BETHLEHEM A possible white knight has arrived with a possible, if not distant, solution to the ongoing debate over the future of the Colonial Acres Golf Course: the PGA.
At a budget workshop held by the Bethlehem Town Board tonight, members of the Northeastern New York section of the Professional Golfers' Association said the group might be able to help find a private operator for the par-3 course. Supervisor John Clarkson's tentative budget for next year calls for the town to stop funding the course, which has been in the red for two years counting and is projected to lose $40,000 in the 2013 season.
Clarkson has repeatedly said he'd like to see the course at the very least remain open space, or at best continue under private operation. Local members of the PGA approached town officials about the possibility.
The group's Erik Smith said the NENY-PGA would be interested in inspecting the course and then potentially seeking a manager through its membership. The theoretical entrepreneur could then run the course on a lease to manage basis.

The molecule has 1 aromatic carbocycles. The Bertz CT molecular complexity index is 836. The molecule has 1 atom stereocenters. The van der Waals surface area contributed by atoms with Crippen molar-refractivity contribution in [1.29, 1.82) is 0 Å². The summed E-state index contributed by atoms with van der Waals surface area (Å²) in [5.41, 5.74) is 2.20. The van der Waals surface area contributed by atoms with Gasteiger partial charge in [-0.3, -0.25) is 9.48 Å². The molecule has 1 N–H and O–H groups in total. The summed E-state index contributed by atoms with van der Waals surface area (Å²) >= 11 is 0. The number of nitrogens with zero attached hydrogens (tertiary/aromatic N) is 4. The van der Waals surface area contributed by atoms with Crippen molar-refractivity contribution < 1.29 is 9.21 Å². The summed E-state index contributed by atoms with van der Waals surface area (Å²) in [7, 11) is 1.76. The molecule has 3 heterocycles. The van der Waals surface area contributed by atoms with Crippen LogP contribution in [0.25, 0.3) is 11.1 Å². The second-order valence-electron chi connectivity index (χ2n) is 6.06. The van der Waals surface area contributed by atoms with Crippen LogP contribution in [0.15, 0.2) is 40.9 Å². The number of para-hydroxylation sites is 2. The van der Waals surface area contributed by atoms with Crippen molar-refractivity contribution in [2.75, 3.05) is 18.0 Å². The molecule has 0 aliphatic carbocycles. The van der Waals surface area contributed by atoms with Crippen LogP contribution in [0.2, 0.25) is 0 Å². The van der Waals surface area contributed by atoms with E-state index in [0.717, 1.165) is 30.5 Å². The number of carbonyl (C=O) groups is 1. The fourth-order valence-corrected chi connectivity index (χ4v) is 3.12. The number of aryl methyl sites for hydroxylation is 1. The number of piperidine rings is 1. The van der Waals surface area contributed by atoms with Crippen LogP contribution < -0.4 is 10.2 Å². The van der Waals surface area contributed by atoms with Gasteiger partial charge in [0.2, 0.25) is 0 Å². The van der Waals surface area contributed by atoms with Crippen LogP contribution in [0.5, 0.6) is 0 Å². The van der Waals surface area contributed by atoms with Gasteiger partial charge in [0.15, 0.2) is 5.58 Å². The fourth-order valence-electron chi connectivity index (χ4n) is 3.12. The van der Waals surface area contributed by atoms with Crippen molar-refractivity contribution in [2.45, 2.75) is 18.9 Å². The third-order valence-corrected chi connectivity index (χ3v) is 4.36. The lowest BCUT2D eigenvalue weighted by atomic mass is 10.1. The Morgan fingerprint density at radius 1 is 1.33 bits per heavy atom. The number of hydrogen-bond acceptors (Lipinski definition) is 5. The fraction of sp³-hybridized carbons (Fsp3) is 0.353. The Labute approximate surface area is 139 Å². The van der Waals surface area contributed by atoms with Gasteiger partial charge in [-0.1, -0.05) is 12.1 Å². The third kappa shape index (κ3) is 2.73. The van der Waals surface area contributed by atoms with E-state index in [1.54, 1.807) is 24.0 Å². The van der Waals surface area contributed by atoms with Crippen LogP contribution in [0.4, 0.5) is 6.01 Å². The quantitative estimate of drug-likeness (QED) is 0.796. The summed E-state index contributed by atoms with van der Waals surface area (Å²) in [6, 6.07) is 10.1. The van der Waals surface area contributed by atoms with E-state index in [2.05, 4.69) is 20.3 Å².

Smith agreed with the town's assessment that the course is unlikely to be profitable as traditional golfing destination without considerable investments — it lacks a proper clubhouse, carts for general use or even sewer service. He reasoned there could be other uses for the space though, including as a kid-friendly training area. Sitting on 33 acres, it would be easier at Colonial Acres to give lessons to youngsters and keep track of them on the links, he said. Smith said few courses grant more than token access to very young golfers.
“We're looking at it as an opportunity to grow the game,” he said.
Smith argued since course has no revenue stream besides its flagging greens fees, a major change is the only way to make Colonieal Acres relevant again..